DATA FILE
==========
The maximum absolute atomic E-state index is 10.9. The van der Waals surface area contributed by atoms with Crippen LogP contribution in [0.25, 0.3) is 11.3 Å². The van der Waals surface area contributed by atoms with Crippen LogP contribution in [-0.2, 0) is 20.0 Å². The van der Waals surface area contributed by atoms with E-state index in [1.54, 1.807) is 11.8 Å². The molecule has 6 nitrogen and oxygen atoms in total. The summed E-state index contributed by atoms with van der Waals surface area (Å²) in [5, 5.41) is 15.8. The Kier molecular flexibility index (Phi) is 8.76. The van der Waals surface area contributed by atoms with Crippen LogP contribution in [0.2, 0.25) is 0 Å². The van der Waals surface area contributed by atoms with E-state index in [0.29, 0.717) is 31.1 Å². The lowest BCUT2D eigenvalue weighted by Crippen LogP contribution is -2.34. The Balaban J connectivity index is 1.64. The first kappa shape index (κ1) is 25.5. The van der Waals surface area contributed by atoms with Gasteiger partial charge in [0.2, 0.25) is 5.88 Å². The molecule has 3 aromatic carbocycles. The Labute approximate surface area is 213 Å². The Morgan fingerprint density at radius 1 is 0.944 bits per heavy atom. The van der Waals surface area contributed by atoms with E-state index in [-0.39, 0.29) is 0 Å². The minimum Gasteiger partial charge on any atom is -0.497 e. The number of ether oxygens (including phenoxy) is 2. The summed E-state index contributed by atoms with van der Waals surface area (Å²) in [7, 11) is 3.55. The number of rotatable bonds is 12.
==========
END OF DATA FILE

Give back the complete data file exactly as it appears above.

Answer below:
The maximum absolute atomic E-state index is 10.9. The van der Waals surface area contributed by atoms with Crippen LogP contribution in [0.25, 0.3) is 11.3 Å². The van der Waals surface area contributed by atoms with Crippen LogP contribution in [-0.2, 0) is 20.0 Å². The van der Waals surface area contributed by atoms with E-state index in [1.54, 1.807) is 11.8 Å². The molecule has 6 nitrogen and oxygen atoms in total. The summed E-state index contributed by atoms with van der Waals surface area (Å²) in [5, 5.41) is 15.8. The Kier molecular flexibility index (Phi) is 8.76. The van der Waals surface area contributed by atoms with Crippen LogP contribution in [0.2, 0.25) is 0 Å². The van der Waals surface area contributed by atoms with E-state index in [0.29, 0.717) is 31.1 Å². The lowest BCUT2D eigenvalue weighted by Crippen LogP contribution is -2.34. The Balaban J connectivity index is 1.64. The first kappa shape index (κ1) is 25.5. The van der Waals surface area contributed by atoms with Gasteiger partial charge in [0.2, 0.25) is 5.88 Å². The molecule has 3 aromatic carbocycles. The Labute approximate surface area is 213 Å². The Morgan fingerprint density at radius 1 is 0.944 bits per heavy atom. The van der Waals surface area contributed by atoms with E-state index in [-0.39, 0.29) is 0 Å². The minimum Gasteiger partial charge on any atom is -0.497 e. The number of ether oxygens (including phenoxy) is 2. The summed E-state index contributed by atoms with van der Waals surface area (Å²) in [7, 11) is 3.55. The number of rotatable bonds is 12.